Following Monday’s Tamdhu and Wednesday’s Balvenie, let’s make it a whole week of 20+ yo Speyside whiskies. This Glen Moray was bottled by the Scotch Malt Whisky Society and they gave it the relatively restrained—by their standards—nickname “Desert Island Dr(e)am”. It was bottled from a first-fill toasted hogshead. I assume this means a relatively tired hogshead was reconditioned via toasting and then filled. Was this done at origin in 1994 or is this merely the cask in which this whisky spent some time prior to bottling? I do not know. If you know more about this please write in below. In the meantime, I will note that I have previously reviewed a SMWS-issued Glen Moray 24, 1994 and that too was from a first-fill toasted hogshead. I wasn’t overly enthused by that one, which I found to be far too oak-driven for my taste. Let’s hope this one puts on a better, less woody show—though given the dark colour, I am a little nervous.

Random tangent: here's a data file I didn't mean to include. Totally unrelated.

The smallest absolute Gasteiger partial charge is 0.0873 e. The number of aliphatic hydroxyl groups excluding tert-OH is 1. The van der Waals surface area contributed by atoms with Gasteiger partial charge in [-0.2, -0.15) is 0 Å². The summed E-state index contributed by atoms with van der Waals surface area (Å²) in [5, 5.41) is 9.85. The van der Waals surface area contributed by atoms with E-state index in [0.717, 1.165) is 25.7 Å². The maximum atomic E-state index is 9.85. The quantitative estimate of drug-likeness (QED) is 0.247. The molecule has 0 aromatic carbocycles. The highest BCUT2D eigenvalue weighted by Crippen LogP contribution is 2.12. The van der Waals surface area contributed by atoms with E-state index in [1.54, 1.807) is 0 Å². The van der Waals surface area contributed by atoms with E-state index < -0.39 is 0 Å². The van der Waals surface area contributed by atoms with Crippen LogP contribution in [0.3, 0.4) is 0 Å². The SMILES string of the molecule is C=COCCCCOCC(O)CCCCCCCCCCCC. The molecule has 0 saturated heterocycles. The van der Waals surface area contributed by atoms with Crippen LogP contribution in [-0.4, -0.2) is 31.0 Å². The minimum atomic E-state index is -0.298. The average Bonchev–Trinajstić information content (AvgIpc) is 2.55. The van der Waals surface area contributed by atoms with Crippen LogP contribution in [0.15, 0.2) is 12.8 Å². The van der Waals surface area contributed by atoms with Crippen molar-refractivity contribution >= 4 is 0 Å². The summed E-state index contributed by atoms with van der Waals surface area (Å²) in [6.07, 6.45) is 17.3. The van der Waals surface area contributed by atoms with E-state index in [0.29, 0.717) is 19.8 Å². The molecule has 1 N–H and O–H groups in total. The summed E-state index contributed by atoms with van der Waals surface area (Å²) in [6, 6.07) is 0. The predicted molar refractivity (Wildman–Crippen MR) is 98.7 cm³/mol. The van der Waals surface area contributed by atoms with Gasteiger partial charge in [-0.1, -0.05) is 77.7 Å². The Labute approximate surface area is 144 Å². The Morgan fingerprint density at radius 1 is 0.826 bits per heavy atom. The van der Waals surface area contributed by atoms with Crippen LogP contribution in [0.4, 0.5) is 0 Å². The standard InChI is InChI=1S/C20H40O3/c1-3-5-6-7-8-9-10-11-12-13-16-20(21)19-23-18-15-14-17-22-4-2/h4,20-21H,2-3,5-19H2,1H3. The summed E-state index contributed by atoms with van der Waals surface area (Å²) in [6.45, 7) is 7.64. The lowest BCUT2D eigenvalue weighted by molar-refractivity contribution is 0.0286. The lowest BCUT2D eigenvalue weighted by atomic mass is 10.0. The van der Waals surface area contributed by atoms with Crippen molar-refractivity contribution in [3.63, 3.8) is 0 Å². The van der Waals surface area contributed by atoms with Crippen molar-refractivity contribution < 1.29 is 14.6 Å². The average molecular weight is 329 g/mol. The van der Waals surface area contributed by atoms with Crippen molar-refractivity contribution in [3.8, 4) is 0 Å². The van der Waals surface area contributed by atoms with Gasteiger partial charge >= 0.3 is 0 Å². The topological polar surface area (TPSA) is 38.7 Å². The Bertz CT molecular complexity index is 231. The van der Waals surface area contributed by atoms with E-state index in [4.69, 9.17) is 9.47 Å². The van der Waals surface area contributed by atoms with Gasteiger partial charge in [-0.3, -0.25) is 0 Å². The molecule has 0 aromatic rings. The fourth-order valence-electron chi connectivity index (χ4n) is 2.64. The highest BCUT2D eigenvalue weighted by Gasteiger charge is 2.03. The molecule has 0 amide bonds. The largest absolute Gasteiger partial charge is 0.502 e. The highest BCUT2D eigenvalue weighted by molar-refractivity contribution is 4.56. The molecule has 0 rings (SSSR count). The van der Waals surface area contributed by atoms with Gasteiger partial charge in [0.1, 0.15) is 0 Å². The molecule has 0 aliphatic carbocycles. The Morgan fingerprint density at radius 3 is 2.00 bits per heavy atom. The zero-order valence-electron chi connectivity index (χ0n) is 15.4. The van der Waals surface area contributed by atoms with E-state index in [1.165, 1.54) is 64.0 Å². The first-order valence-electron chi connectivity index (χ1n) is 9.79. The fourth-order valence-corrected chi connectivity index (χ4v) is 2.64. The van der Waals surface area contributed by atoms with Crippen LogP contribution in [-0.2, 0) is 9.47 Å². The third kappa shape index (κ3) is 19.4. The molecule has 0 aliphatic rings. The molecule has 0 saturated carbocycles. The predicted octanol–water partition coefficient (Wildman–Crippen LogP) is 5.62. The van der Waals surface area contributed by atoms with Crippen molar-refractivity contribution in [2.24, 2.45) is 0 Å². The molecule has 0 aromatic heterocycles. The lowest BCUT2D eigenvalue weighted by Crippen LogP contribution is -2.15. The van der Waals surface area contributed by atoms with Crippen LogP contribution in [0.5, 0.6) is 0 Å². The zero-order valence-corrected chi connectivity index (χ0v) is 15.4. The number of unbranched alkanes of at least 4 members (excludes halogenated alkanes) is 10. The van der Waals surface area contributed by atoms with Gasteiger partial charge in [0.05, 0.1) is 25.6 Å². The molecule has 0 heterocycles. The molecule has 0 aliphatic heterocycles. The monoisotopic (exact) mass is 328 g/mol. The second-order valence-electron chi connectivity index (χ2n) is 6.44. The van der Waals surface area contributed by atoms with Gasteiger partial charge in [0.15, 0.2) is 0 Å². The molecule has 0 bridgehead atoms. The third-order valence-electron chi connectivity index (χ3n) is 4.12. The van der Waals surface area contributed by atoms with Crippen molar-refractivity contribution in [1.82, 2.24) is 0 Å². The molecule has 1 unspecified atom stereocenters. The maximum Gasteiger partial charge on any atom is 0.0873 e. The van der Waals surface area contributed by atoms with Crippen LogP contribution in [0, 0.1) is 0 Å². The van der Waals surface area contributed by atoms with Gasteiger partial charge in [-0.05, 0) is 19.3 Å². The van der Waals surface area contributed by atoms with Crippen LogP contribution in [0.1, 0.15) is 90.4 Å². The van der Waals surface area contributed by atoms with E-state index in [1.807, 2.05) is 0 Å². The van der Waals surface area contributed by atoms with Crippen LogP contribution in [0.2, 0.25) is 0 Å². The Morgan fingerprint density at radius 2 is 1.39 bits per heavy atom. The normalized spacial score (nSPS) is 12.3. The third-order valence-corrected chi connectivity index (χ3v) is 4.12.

Glen Moray 25, 1994 (59.6%; SMWS 35.275; first-fill toasted hogshead; from a bottle split)
Nose: Well, it leads with spicy, dusty oak but it’s not a tannin-bomb by any means. There’s quite a bit of red fruit (cherry) under the wood and some acid as well. Quite a lot of powdered ginger on the second sniff and some nutmeg as well. With time the oak subsides a bit—and it’s more polished now than dusty—and some apricot emerges to join it. Water pushes the oak back some more and pulls out some cream, softening the whole.
Palate: A big woody bite off the top but the fruit is there alongside it, holding the tannins in check. Drinkable but hot at full strength (the oak doubtless emphasizing the alcohol burn). Turns spicier as I swallow. This probably needs water but let’s give it some extended air first. It mellows a bit but only just a bit. Water incoming. A few drops of water bring out much better balance between the oak and the fruit; still quite spicy heading to the finish.
Finish: Medium-long. The spices tingle as it goes and some dried, almost woody orange peel emerges at the end. Not much change with water.
Comments: Well, I liked this more than the 24 yo—the oak is a little less pronounced. But there’s not a whole lot of complexity or development of the kind you’d want to find in a 25 yo whisky. Indeed, with the active oak influence it tastes quite a bit younger. Tasty but nothing so very special.
Rating: 86 points. (Pulled up by water.)